Fernando Lima, assistant professor of chemical and biomedical engineering at West Virginia University, has earned a prestigious CAREER award from the National Science Foundation for his work to improve modular systems for energy applications. The award comes with $500,000 in funding over a five-year period.
The northeast and mid-Atlantic regions are home to an abundance of shale gas, which has the potential to be used as a low-cost feedstock for producing energy and chemicals. However much of it is “stranded”; the geographic terrain, especially in West Virginia, makes it difficult to build pipelines to extract the resource to process it in a centralized location. Modular systems, which are built from small pieces of equipment that can be easily transported to these sites, can eliminate the need for expensive pipelines.
According to Lima, there are several economic and technological challenges associated with modular systems that have prevented their development.
“One of the economic challenges is that the systems are small, thus challenging the concept of economies of scale,” Lima said. “Due to their size, they are coupled and highly integrated, which can result in mathematical models that are large in scale and complex and nonlinear in nature.”
Lima and the members of his research team, which include WVU students at both the graduate and undergraduate levels, will analyze computational approaches which are expected to provide guidelines for the design of modular systems in order to accelerate their development and use.
“This research will expose students to emerging technologies and state-of-the-art process systems engineering tools,” Lima said. “We will use process optimization and computational geometry tools to optimize and intensify designs for the modular systems so that they have maximized efficiency, reduced cost and minimized environmental impact. Additionally, statistical and stochastic control tools will be explored to account for process variables related to gas composition and energy cost.”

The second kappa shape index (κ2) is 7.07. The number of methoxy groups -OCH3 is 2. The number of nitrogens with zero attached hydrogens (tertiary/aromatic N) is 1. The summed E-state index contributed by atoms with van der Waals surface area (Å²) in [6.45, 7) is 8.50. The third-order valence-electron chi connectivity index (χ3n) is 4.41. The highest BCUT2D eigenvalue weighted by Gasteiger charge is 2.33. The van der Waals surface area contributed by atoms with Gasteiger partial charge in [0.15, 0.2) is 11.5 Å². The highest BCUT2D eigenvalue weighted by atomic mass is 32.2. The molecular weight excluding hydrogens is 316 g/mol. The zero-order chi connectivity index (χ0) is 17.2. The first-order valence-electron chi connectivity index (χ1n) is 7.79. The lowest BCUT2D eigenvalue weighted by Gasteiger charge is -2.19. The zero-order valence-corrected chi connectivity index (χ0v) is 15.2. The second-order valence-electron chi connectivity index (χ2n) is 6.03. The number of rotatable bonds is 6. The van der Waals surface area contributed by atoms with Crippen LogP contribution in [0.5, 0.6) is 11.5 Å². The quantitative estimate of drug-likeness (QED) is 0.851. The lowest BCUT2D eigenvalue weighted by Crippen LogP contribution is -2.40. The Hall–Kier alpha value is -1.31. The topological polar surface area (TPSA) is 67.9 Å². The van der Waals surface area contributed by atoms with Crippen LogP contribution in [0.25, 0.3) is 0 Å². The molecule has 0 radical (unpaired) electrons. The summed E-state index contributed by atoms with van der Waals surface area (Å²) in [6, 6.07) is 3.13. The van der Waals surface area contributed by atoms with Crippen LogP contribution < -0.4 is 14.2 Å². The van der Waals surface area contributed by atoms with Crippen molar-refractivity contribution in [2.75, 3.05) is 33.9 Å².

The investigated emerging technologies, Lima added, include membrane reactor processes for the direct methane aromatization conversion to hydrogen and benzene as well as natural gas combined cycle processes for power generation.
The project will utilize the process simulator at WVU’s Advanced Virtual Energy Simulation Training and Research, or AVESTAR, Center as a platform for the integration of research and education. Lima plans to host events for high school students to expose them to clean energy technologies through the use of the three-dimensional gaming environment of the process simulator.
“In addition to developing teaching skills for the WVU students, these events will hopefully motivate high school students to join STEM fields, thereby providing society a new workforce with the skills needed to succeed in a clean energy environment future,” Lima said. “This research is also closely aligned with current efforts by WVU’s Center for Innovation in Gas Research and Utilization as well as its Energy Institute.”
“This award from NSF recognizes Dr. Lima’s creativity in finding solutions to major societal problems,” said Rakesh Gupta, the George and Carolyn Berry Professor and Chairperson of the Department of Chemical and Biomedical Engineering. “It not only allows him to couple and integrate reactions and transport processes in modular units, it also allows him to indulge in his passion of integrating research with teaching.”
Lima earned his doctorate in chemical engineering from Tufts University in 2007 and his bachelor’s degree in the discipline from the University of São Paulo, Brazil, in 2003.
The NSF’s Faculty Early Career Development, or CAREER, program supports junior faculty who exemplify the role of teacher-scholars through outstanding research, excellent education and the integration of education and research within the context of the mission of their organizations. This is the seventh straight year that a member of the Statler College faculty has been selected to receive this honor.
“To have yet another member of our faculty selected for this prestigious award is testament to the high quality of faculty we are recruiting to the Statler College,” said Gene Cilento, Glen H. Hiner Dean of the Statler College of Engineering and Mineral Resources. “Finding ways to develop the region’s shale gas reserves is crucial to the economic future of our state and nation. Dr. Lima is doing cutting-edge research in this area and he readily shares his knowledge with the students he mentors.”
Mary C. Dillon, Statler College of Engineering and Mineral Resources
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